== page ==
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Capitalism is Saving the Planet Part Seven: Most Ocean Plastic Comes From The Developing World

With all the talk about banning plastic straws in the name of saving the oceans, very little of the discussion focuses on where the bulk of ocean plastic actually comes from.

Here’s a hint, it’s not wealthy capitalist countries.

In fact, research shows that the vast majority of all ocean plastics come from developing Asia and Africa.

The graph below is from Our World In Data, and it shows per capita use of plastics for countries around the planet. Here it is no surprise that the United States ranks among the largest consumers of plastic in the world on a per capita basis. In fact, only Germany, Ireland, and Guyana generate more plastic waste on a per-capita basis than the U.S.

However, just because we use a lot of plastic in the United States doesn’t mean that it ends up in the oceans. In fact, the United States and the rest of the developed world are responsible for just a tiny fraction of the plastic that ultimately ends up in the oceans despite the fact that they are the largest consumers of plastics. It’s not bad to use plastic if you dispose of it properly.

Unfortunately, developing countries don’t dispose of their plastics properly, as Asia and Africa account for 88.2 percent of global plastics in the oceans.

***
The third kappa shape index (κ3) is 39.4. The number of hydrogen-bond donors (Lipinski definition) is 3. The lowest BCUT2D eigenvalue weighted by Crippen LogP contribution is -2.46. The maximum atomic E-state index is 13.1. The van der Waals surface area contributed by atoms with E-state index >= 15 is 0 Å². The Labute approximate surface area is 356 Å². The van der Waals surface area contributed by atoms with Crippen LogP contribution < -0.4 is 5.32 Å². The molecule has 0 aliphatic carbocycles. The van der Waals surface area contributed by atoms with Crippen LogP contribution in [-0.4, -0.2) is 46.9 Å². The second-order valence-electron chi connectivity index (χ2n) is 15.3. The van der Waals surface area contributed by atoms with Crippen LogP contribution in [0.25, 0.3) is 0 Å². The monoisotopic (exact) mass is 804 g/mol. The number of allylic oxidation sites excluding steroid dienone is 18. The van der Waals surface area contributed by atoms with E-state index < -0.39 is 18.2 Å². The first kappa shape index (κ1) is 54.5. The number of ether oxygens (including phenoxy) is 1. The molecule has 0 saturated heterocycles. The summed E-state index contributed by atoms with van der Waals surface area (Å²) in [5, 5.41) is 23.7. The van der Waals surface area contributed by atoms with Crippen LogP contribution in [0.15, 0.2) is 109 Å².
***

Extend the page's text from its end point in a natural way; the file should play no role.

This is ultimately why bans on plastic bags and straws will not meaningfully improve the environment. As you can see, North America accounts for less than one percent of ocean plastics, and if it isn’t broke, you cannot fix it.

If environmentally-conscious people want to make the most meaningful impact possible in the lives of marine animals, they would be better served by funding public sanitation efforts in the developing world to make sure that people living in these regions are able to dispose of their plastics properly.

My friend Todd Myers of the Washington Policy Center has written about a company called PlasticBank, which pays people in developing countries to collect plastics that may otherwise end up in the ocean. This company has been successful because it incentivizes people to think of plastic as a resource, rather than a waste product, and it rewards people for collecting plastic with compensation in the form of cash, healthcare, and education services.

Rather than banning things that actually work, like plastic straws, the environmental community would better serve the planet by supporting companies like PlasticBank. This would provide the greatest return for their investment, and the environment.

 

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